Sunshine State Bail Bonds | Miami Bail Bonds​

How Does Bail Work

How Does Bail Work

Posting of a bail bond. This process involves a contractual undertaking guaranteed by a bail agent and the individual posting bail. The bail agent guarantees to the court that the defendant will appear in court each and every time the judge requires them to.
For this service, the defendant is charged a percentage of the bail amount. Before being released the defendant or a relative or friend of the defendant, typically contacts a bail agent to arrange for the posting of bail. Prior to the posting of a bail bond, the defendant or a co-signer must guarantee that they will pay the full amount of bail if the defendant does not appear in court.
Typically, a family member or a close friend of the defendant will post bail and cosign. Collateral is not always required for a person to be bailed from jail. Often a person can be bailed from jail on the signature of a friend or family member. Cosigners typically need to be working and either own or rent a home in the same area for some time.
In certain types of cases, the courts can impose additional requirements that need to be met before posting the bail bond.  Specifically, the court can impose what is called a Nebbia condition on the bond which requires the defendant to prove the source of the funds.
After an agreement is reached, the bail agent posts a bond for the amount of the bail, to guarantee the defendants return to court.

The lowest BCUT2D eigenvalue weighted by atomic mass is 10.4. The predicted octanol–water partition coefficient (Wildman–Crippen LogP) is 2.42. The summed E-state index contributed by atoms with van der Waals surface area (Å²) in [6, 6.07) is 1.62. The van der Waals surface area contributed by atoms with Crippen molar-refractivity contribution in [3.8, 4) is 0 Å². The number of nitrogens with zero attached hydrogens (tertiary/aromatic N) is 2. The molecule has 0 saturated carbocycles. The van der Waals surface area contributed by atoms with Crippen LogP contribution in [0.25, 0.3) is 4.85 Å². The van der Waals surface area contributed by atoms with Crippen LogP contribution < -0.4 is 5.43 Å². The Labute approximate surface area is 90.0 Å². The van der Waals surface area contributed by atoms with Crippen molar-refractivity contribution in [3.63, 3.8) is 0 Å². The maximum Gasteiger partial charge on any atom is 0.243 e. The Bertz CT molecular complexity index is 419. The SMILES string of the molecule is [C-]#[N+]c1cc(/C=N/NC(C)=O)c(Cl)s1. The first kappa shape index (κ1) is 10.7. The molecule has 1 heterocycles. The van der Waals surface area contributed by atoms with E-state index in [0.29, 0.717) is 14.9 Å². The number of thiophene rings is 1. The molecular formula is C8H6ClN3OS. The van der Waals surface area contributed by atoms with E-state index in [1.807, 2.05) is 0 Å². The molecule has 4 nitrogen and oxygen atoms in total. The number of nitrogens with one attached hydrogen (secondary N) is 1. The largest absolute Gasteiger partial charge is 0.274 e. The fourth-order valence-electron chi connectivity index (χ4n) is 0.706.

If the defendant “skips,” the cosigner is immediately responsible for the full amount of the bail. If the defendant is located and arrested by the bail agent the cosigner is responsible for all expenses the bail agent incurs while looking for the defendant.

What’s Collateral?

Collateral is something of value that’s “held” by the bail agent to ensure the defendant is present for all court proceedings. A piece of real estate, a car, a bank account – all can be considered collateral. Sometimes the signature of a qualifying co-signor will be accepted.

Will the Collateral be Returned?

A bail bond agent has a legal responsibility to safeguard all collateral. As long as the defendant has not failed to appear before the court, collateral is returned once a case is completed – whether the defendant is found innocent or guilty. A bail agent’s fee, however, is not returned; this is payment for services rendered regardless of the outcome of the case.

What Information Do I Need to Provide the Bail Bond Agent?

The full name of the defendant and where he’s in custody – you’ll need the city, state, and name of the jail.  If you can provide the booking number, this will save valuable time.